There are reasons to like Mamata Banerjee.
In her thick Bengali accent, this pocket dynamo packs a punch that puts her political rivals in place and keeps us, headline hunters, in perennial glee.
She orders Shah Rukh Khan to sit in the backseat of her Santro and wears hawai chappals for the Ambani daughter’s wedding. Her party may have been accused of Saradha, Narada and everything else that makes the 'mati' below the 'ma' and 'manush' shake, but the lady herself maintains a rather spartan lifestyle, even after becoming the most powerful person in the state of Bengal.
However, one unmistakable quality minuses the many pluses Didi has.
West Bengal’s chief minister is a liberal hypocrite. Like many in her state — who quote Marx but shop from Marks and Spencer — Mamata doesn’t walk the talk in her hawai chappals.
Liberal — until challenged? (Source: Reuters)
So, while us, the 'limousine liberals' (I don’t own one yet), hailed her from outside Bengal when she laid out a red carpet for Padmaavat — a film that glorified meat eaters and almost got banned for very different reasons, upholding freedom of expression (the right thing to do), in her own state, Didi has got a film that criticises her government pulled off from cinema halls (definitely the wrong thing to do).
Bhobishyoter Bhoot (Ghost of the Future) is a sequel to Bhooter Bhabishyat (2012), a successful film on a bunch of ghosts that try to stop a haunted house from being turned into a shopping mall. Whether that 'haunted house' is an allegory to the state of Bengal is anybody’s guess — but the new film reportedly takes a more direct dig at Didi’s demons.
It also didn’t help matters that Anik Dutta, the director, is a vocal critic of the Bengal chief minister and had asked why so many cutouts of Mamata Banerjee were kept in a film festival that was meant to celebrate motion pictures.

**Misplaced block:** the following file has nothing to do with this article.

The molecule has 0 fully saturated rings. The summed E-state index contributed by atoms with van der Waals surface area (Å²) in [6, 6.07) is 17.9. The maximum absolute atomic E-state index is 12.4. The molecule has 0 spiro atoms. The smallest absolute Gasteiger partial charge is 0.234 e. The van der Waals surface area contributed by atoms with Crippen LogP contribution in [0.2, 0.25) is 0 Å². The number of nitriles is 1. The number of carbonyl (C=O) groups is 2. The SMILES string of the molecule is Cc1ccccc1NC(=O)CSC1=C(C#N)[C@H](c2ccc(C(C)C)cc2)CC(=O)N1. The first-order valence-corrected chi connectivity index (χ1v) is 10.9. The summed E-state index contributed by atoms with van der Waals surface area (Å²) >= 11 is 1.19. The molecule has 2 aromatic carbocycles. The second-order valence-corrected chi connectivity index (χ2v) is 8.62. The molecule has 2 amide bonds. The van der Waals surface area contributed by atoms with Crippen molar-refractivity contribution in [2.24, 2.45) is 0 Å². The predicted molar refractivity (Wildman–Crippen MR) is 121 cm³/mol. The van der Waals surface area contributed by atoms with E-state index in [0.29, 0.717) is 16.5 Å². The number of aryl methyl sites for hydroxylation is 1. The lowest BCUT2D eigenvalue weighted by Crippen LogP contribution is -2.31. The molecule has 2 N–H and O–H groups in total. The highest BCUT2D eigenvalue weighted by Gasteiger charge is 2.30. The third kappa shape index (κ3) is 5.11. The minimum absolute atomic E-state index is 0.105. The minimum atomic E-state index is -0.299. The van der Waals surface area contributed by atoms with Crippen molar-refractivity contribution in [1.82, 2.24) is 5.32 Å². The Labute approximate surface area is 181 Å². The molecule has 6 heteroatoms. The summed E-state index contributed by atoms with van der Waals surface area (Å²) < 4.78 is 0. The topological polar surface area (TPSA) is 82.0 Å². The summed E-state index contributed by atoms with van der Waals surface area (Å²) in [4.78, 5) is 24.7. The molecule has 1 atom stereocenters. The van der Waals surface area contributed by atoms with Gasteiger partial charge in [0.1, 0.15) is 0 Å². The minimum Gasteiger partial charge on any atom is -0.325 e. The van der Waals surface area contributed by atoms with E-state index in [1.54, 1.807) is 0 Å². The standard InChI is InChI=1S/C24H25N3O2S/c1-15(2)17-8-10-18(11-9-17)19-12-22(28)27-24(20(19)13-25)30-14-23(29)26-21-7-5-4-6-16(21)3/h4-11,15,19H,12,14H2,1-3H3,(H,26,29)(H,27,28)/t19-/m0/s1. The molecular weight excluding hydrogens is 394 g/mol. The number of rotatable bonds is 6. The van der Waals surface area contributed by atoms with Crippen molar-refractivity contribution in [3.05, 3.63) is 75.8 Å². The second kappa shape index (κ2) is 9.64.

Be that as it may, Bhobishyoter Bhoot has been pulled out of cinema halls in a city that celebrates liberal values, freedom of expression included.
Director Anik Dutta is a vocal critic of the Bengal chief minister. Even then, the ban on his film comes as a surprise. Source: Twitter)
Like it or not, Banerjee is Bengal’s face for the rest of India. With Bhobishyoter Bhoot unofficially banned, it is now the face of liberal hypocrisy. A long-standing tradition, if you ask me, among a people who pride themselves for reading good books, watching good films and standing up for good things — and then behaving like the rest of India.
Mamata Banerjee has inherited this fine tradition from the Left Front government before her.
Ask Taslima Nasreen.
In November 2007, she was hounded out of Kolkata when fringe Muslim groups bayed for her blood. Instead of protecting a writer who had already been hounded out of her own country, Bangladesh, standing up for her freedom of expression, the fine gents of the CPM syphoned her out of Bengal, where she had taken refuge.
Muslim votes first.
Freedom of expression later.
Kolkata protests the ban. Is Didi listening? (Source: Facebook/Bhobishyoter Bhoot)
It would be a very long list if one were to write down the liberal hypocrisies of the Left, but the killings of thousands of Hindu refugees upon a tiny island of the Sunderbans in 1979 must surely be at the top. To this bunch of homeless refugees, who had crossed the border and come to India to escape genocide, the Left had promised a permanent home in Bengal. It was in the Opposition then. When it came to power, they forgot their promise.
Without government help, these refugees made their home in an uninhabited island called Marichjhanpi.
That hurt the Left’s ego enough to reportedly have these people shot at, maimed, raped, killed by the police. And the press gagged to stop the world from knowing.
This fine tradition in Bengal — of saying one thing and doing another — has served the political dispensation well. It has also infected the talk-circuit liberals who come out of the state and write serious columns in Delhi newspapers criticising the Right for not upholding freedom of expression and many other fine values.
Meanwhile, the haunted house of Bengal is left at the mercy of the bhobishyoter bhoot.